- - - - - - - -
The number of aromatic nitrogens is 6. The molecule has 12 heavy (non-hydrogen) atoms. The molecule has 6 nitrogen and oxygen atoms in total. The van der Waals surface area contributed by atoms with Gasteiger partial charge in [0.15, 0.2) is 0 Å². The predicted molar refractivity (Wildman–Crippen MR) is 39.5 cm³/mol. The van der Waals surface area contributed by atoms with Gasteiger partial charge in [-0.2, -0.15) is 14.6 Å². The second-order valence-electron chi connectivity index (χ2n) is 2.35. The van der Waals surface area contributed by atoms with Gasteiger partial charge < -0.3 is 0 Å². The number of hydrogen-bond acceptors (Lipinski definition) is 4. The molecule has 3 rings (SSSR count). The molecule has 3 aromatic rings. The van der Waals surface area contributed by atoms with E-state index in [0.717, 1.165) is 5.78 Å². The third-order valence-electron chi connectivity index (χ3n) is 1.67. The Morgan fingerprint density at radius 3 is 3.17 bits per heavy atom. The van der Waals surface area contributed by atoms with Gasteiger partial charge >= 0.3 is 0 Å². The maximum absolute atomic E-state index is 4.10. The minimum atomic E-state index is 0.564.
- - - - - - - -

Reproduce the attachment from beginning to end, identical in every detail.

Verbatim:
The number of aromatic nitrogens is 6. The molecule has 12 heavy (non-hydrogen) atoms. The molecule has 6 nitrogen and oxygen atoms in total. The van der Waals surface area contributed by atoms with Gasteiger partial charge in [0.15, 0.2) is 0 Å². The predicted molar refractivity (Wildman–Crippen MR) is 39.5 cm³/mol. The van der Waals surface area contributed by atoms with Gasteiger partial charge in [-0.2, -0.15) is 14.6 Å². The second-order valence-electron chi connectivity index (χ2n) is 2.35. The van der Waals surface area contributed by atoms with Gasteiger partial charge < -0.3 is 0 Å². The number of hydrogen-bond acceptors (Lipinski definition) is 4. The molecule has 3 rings (SSSR count). The molecule has 3 aromatic rings. The van der Waals surface area contributed by atoms with E-state index in [0.717, 1.165) is 5.78 Å². The third-order valence-electron chi connectivity index (χ3n) is 1.67. The Morgan fingerprint density at radius 3 is 3.17 bits per heavy atom. The van der Waals surface area contributed by atoms with Gasteiger partial charge >= 0.3 is 0 Å². The maximum absolute atomic E-state index is 4.10. The minimum atomic E-state index is 0.564.